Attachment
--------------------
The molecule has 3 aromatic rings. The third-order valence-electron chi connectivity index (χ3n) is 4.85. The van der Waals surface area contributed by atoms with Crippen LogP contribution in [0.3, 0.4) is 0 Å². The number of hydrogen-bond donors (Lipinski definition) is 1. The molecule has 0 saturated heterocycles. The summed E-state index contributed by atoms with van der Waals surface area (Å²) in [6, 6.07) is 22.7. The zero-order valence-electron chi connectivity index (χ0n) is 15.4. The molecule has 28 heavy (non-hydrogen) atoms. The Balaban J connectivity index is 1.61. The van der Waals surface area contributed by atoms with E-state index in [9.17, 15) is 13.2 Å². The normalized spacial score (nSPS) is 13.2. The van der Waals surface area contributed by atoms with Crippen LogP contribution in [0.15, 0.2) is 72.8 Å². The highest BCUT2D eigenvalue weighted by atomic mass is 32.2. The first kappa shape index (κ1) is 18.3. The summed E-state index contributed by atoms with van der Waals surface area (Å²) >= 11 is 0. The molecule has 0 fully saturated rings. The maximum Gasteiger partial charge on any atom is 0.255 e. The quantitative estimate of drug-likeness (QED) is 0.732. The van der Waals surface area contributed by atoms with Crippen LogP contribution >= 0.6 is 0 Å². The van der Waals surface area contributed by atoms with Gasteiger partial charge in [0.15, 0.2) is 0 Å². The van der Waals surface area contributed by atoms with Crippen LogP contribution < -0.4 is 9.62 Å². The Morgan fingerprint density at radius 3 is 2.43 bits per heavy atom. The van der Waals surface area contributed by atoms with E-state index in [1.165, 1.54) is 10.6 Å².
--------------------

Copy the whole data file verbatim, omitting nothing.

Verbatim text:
The molecule has 3 aromatic rings. The third-order valence-electron chi connectivity index (χ3n) is 4.85. The van der Waals surface area contributed by atoms with Crippen LogP contribution in [0.3, 0.4) is 0 Å². The number of hydrogen-bond donors (Lipinski definition) is 1. The molecule has 0 saturated heterocycles. The summed E-state index contributed by atoms with van der Waals surface area (Å²) in [6, 6.07) is 22.7. The zero-order valence-electron chi connectivity index (χ0n) is 15.4. The molecule has 28 heavy (non-hydrogen) atoms. The Balaban J connectivity index is 1.61. The van der Waals surface area contributed by atoms with E-state index in [9.17, 15) is 13.2 Å². The normalized spacial score (nSPS) is 13.2. The van der Waals surface area contributed by atoms with Crippen LogP contribution in [0.15, 0.2) is 72.8 Å². The highest BCUT2D eigenvalue weighted by atomic mass is 32.2. The first kappa shape index (κ1) is 18.3. The summed E-state index contributed by atoms with van der Waals surface area (Å²) >= 11 is 0. The molecule has 0 fully saturated rings. The maximum Gasteiger partial charge on any atom is 0.255 e. The quantitative estimate of drug-likeness (QED) is 0.732. The van der Waals surface area contributed by atoms with Crippen LogP contribution >= 0.6 is 0 Å². The van der Waals surface area contributed by atoms with Gasteiger partial charge in [0.15, 0.2) is 0 Å². The van der Waals surface area contributed by atoms with Crippen LogP contribution < -0.4 is 9.62 Å². The Morgan fingerprint density at radius 3 is 2.43 bits per heavy atom. The van der Waals surface area contributed by atoms with E-state index in [1.165, 1.54) is 10.6 Å².